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A inisher inspects the exterior of a Go Train that is being assembled at the Thunder Bay Bombardier Transportation Plant.

Sandi Krasowski/The Globe and Mail

Hundreds of striking workers at the Bombardier Inc. light-rail plant in Thunder Bay are expected to be back on the job soon after ratifying a new three-year collective agreement.

The Thunder Bay plant builds subway cars and streetcars for the Toronto Transit Commission, as well as cars for the GO train regional commuter train service.

Their union says the contract avoided "a long list of concessions" originally demanded by the Montreal-based Bombardier.

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Among other things, Unifor says the contract maintains the plant's defined benefit pension plan for both current and future members.

Wages at the Thunder Bay plant in northwestern Ontario will remain stable for the first year of the contract, with raises of 10 cents an hour in each of the two following years, plus cost of living adjustments.

The 900 members of Unifor Local 1075 have been on strike since July 14. They voted 80 per cent last month against a "last offer" from the company in a ballot ordered by the Ontario Ministry of Labour after an application from Bombardier.

"This has been a difficult summer for these workers, but they can return to work knowing that they have stood up for future generations," Unifor national president Jerry Dias said in a statement after the ratification vote Friday.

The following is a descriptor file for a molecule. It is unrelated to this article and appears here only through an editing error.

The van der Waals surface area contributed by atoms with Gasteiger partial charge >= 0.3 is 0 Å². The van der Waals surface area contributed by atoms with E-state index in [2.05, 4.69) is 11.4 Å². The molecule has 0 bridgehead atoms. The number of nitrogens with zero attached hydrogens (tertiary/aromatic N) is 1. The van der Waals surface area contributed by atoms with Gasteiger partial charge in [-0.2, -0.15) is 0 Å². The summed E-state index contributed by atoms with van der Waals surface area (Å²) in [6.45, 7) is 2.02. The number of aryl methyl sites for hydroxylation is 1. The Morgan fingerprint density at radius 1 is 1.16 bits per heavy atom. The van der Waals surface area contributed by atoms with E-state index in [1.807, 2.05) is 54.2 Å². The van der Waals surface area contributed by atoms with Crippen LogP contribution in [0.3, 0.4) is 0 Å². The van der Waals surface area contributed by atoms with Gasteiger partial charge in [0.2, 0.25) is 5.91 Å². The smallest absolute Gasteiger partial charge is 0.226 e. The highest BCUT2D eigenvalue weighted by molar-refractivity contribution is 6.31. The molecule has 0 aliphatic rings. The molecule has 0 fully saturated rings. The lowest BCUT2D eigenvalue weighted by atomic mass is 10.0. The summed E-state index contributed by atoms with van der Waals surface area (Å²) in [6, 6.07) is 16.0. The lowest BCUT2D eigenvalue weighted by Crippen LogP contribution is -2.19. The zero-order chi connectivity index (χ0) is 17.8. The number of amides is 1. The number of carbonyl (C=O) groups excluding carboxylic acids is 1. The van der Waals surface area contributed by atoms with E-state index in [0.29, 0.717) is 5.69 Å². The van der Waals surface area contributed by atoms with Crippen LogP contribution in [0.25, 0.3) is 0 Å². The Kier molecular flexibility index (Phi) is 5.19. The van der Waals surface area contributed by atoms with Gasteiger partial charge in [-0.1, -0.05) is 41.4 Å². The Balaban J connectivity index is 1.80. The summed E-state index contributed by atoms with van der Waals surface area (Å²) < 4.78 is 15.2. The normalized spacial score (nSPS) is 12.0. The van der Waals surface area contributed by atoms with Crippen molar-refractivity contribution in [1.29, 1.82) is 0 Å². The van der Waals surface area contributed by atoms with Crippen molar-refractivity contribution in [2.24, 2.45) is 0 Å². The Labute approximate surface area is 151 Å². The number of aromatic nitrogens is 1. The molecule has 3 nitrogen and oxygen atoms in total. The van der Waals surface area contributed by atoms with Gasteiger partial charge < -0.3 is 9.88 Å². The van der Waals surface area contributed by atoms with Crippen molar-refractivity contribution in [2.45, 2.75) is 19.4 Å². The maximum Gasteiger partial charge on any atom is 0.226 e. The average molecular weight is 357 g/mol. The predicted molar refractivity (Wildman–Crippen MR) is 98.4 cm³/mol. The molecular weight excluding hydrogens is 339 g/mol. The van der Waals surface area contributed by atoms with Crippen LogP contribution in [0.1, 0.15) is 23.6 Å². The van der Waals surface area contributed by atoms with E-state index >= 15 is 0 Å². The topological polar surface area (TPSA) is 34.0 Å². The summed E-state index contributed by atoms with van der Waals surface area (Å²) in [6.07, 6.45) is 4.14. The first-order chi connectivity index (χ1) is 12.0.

"Strong communities are based on good jobs. The Bombardier workers in Thunder Bay understood that," Dias said.

Dominic Pasqualino, president of Unifor Local 1075, said the three-year deal was only made possible thanks to the determination of the members.

"The company came to the bargaining table with a long list of concessions that would hit the next generation of workers very hard," Pasqualino said. "This strike was about the future of Thunder Bay, and standing up for good jobs in our community."

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The union said the company had demanded that the defined benefit pension plan be denied to new hires and that retiree benefits be denied to anyone hired after Dec. 31, 2010, in moves that would have hit almost 500 workers at the plant.

"Both demands were defeated," it said.

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